Terra Incognita

Terra Incognita by Ruth Downie. The second book in the tales of army doctor Gaius Petreius Ruso is even better than the debut story, Medicus. Ruso has decided to venture to the extreme northern border of Roman rule in Britannia in 118 A.D., following the Twentieth Legion on its assignment there. Upon arrival at the fort in Coria, he finds himself reluctantly sucked in to the turmoil there. A local soldier has been killed; the fort’s medicus has gone crazy and has confessed to the crime, but the prefect would prefer a native man be convicted; the rest of the infirmary staff are lazy do-nothings and the place is a shambles. Outside the fort, there is a mysterious Stag Man waging a guerilla war against any Romans in the area and inciting the natives. Fortunately, Ruso has brought along his diligent clerk, Albanus, who will straighten out the infirmary records to his own peril. Unfortunately, Ruso has also been accompanied by his housekeeper and lover, Tilla, who grew up just outside Coria until her family’s house was burned down by a rival native clan and she was held captive until being sold into slavery. Her natural tendency towards troublemaking only stirs up more problems for Ruso, but eventually he sorts things out and uncovers the murderer.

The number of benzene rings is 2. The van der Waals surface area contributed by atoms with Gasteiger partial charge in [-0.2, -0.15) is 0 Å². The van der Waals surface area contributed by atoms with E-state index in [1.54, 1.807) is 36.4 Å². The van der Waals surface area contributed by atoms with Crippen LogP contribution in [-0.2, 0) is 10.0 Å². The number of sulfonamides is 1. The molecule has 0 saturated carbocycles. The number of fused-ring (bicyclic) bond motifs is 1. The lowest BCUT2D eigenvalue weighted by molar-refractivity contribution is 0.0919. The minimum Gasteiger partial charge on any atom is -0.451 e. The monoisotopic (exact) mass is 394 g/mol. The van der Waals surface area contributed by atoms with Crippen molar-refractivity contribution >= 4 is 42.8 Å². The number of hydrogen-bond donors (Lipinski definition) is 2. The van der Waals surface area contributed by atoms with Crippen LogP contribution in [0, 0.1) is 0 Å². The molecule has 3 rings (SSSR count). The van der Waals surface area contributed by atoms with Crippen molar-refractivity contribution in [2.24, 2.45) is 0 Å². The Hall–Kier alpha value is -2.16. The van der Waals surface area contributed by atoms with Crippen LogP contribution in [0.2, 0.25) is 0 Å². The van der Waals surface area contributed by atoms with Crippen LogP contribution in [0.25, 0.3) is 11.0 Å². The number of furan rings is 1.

Tilla really plays a major role in this book as the action takes place on her home turf and she knows all the local characters and their histories. Downie does well in this choice as it gives readers a different perspective of the situation and develops another character more thoroughly for future books. Ruso’s development stagnates a bit, except where it relates to Tilla, but we do see his compassion for his fellow doctors and his patients and the mystery he solves has some nice twists to it.

Some critics have compared these books to Lindsey Davis’ fine series featuring Marcus Didius Falco since they are both set in the Roman Empire and around the same time period. Both series use a bit of humor as well and both main characters struggle in their roles as family patriarchs, but Ruso’s situation and Falco’s are quite different. Ruso is a doctor attached to a legion based in Britain whereas Falco is a freelance private investigator based in Rome (though he does travel to Britain on occasion). Tilla is a native and a slave whereas Helena, Falco’s wife, is a senator’s daughter. We see Ruso’s family only through periodic letters, whereas Falco’s family is an integral part of his many adventures. Unless Ruso and Tilla leave Britain for Rome, these are two distinct and enjoyable series. For another good “Romans in Britain” series, try Jane Finnis and her innkeeper, Aurelia Marcella.

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